When your operating (or aiming to operate) at such a scale the traditional tools typically fall apart pretty quick. Because there's so few organizations operating at such scale, a lot of the problems to address are relatively new and there are only so many people in the world that have experienced them and have ideas on how to solve them. Thus the likes of Google, Amazon, MS, and now Verizon are/will be using a ton of custom in house stuff to manage their clouds because the traditional players just don't have the vision (probably because they don't have the customer base that needs it) to scale in that manor.
I do find it puzzling that Verizon chose an obsolete hypervisor like Xen over KVM though. With Amazon I can understand, their stuff is old and customized to the point where it's hard to make a change. But to deploy Xen in modern times just seems like a really poor decision.
You don't have to look very far than the bulk of your typical vendor "global management system" products to see how poor they are in general. None of it of course was ever intended to be hyper scale, so it falls apart.
Don't think for a minute though that building for this kind of scale makes sense for a SMB. I've worked with a couple ex-amazon folk who all they knew was the amazon way, and they worked to try to replicate that elsewhere - pretty much universally with catastrophic results. You need fairly radically different approaches for small(ish) scale vs absolutely massive hyperscale. Trying to shoehorn one of those to do both is just shooting yourself in the foot -- with one exception -- that you know -- with certainty that you will go to hyperscale fairly quickly. I'm not talking about some bullshit social media company that has aspirations to become the next facebook. I'm talking about something serious, and something closer to reality. Not likely to be an organization I will ever want to work for myself - I have more fun at smaller enterprise scales, where I can work across silos. I cringe at the thought of working for a big service provider.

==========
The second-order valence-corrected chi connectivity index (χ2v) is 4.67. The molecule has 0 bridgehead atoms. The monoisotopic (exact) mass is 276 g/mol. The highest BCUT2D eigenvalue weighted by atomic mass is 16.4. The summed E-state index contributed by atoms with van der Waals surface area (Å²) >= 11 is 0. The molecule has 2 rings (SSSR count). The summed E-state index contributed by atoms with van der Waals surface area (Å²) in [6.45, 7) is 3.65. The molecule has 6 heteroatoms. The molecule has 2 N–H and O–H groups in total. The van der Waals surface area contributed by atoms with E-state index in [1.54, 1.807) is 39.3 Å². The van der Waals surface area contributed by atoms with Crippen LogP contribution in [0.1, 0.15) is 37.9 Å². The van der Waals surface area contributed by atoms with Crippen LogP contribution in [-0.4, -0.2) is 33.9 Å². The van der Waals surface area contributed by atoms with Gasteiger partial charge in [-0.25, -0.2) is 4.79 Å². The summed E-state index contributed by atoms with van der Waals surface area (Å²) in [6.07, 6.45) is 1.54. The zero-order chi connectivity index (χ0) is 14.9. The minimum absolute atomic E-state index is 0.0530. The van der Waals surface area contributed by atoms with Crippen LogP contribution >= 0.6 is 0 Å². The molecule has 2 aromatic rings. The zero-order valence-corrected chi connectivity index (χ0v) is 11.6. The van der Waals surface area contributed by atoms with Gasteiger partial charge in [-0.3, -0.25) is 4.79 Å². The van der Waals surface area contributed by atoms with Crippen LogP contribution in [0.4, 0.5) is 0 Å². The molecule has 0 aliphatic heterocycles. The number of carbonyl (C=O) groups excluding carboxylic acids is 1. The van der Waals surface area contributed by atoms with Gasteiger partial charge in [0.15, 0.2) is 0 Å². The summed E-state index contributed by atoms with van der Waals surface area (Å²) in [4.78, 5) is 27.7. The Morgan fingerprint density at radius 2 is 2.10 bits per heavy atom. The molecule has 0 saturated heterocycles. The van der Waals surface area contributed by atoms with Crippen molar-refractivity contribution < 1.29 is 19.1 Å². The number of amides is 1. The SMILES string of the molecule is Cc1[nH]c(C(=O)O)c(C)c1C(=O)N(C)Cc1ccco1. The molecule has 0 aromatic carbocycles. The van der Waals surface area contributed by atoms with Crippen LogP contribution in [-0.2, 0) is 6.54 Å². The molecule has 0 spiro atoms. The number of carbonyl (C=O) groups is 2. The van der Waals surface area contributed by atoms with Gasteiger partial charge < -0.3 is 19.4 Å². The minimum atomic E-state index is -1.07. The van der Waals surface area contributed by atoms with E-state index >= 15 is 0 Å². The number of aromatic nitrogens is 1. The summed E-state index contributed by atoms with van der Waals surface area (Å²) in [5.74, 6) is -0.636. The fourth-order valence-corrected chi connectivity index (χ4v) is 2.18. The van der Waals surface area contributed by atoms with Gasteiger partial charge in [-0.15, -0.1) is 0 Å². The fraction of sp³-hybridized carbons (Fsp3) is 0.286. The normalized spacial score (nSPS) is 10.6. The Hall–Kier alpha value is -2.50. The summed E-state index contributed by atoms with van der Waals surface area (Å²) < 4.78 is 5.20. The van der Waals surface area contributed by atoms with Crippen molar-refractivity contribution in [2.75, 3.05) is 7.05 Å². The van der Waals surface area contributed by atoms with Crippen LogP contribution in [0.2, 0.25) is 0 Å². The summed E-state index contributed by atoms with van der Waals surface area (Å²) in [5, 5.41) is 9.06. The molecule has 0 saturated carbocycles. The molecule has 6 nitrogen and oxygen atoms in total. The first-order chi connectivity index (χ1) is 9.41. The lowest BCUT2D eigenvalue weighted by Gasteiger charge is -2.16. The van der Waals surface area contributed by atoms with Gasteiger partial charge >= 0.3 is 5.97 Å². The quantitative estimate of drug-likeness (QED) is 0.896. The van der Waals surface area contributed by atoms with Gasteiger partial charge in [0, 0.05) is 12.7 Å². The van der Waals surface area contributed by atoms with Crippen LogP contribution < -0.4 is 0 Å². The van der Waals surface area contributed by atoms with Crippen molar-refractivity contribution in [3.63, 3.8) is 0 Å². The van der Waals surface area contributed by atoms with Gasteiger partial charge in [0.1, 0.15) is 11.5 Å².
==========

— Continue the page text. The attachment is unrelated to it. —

For a good example of this you can see this page(sorry for the link) where I rip through the hype of SDN and really what a scam the networking industry is trying to pull on (most) of everyone. SDN can make sense for the Verizon's of the world, but it doesn't make sense for the bulk of customers out there:
(It literally took years before I figured out precisely what SDN was - got so many conflicting explanations - so I got the answer from the person who invented it(which confirmed my original suspicions) and I felt better about writing on it more directly).
Of course with this new design it sounds like the overall quality of the Terremark/Verizon cloud will go down, perhaps as low as the quality coming out of Amazon (never having used MS or Google clouds I suspect their quality is similarly pathetic), which is unfortunate, but their previous cost model was just about as unfortunate.
A few years ago Terremark proposed to the company I was at a virtualized data center for disaster recovery which had a $3 million installation fee along with ~$150k/mo in monthly fees - this was running on top of their (at the time new) Cisco UCS infrastructure.
I could of bought equivalent HP gear (and 3PAR storage before HP bought em) and used it in house for around $700k and about $20k/mo in hosting (all tier 1 stuff with 4 hour on site support etc, vsphere enterprise plus, no shitty whitebox cutting corner stuff), it was not even two full racks of gear.
Terremark didn't understand how easy it was to manage such a setup("do you have the staff to be able to manage that?" -- me: "dude! it's 12 heavily loaded blade servers, a few switches, a storage array, a NAS gateway, and a pair of load balancers!! how hard is that really!?"), as much as my management could understand Terremark's pricing.
To Terremark's credit though they were the only cloud provider to have the balls to quote us actual numbers, the other players bowed out before spending too much time (one of them gave me a cost of $1 million just so we could stop wasting everyone's time).
They gave us another number, the first number - which had only a $10 setup fee -- though the monthly cost for that was $272,000/mo (not on Cisco UCS). So, obviously a pretty quick ROI for in house.
Terremark is not alone with numbers like this, I hear similar stories from other folks at other providers. Even Amazon's IaaS pricing structure is terrible(mainly due to 90s era architecture which leads to a large amount of wasted resources).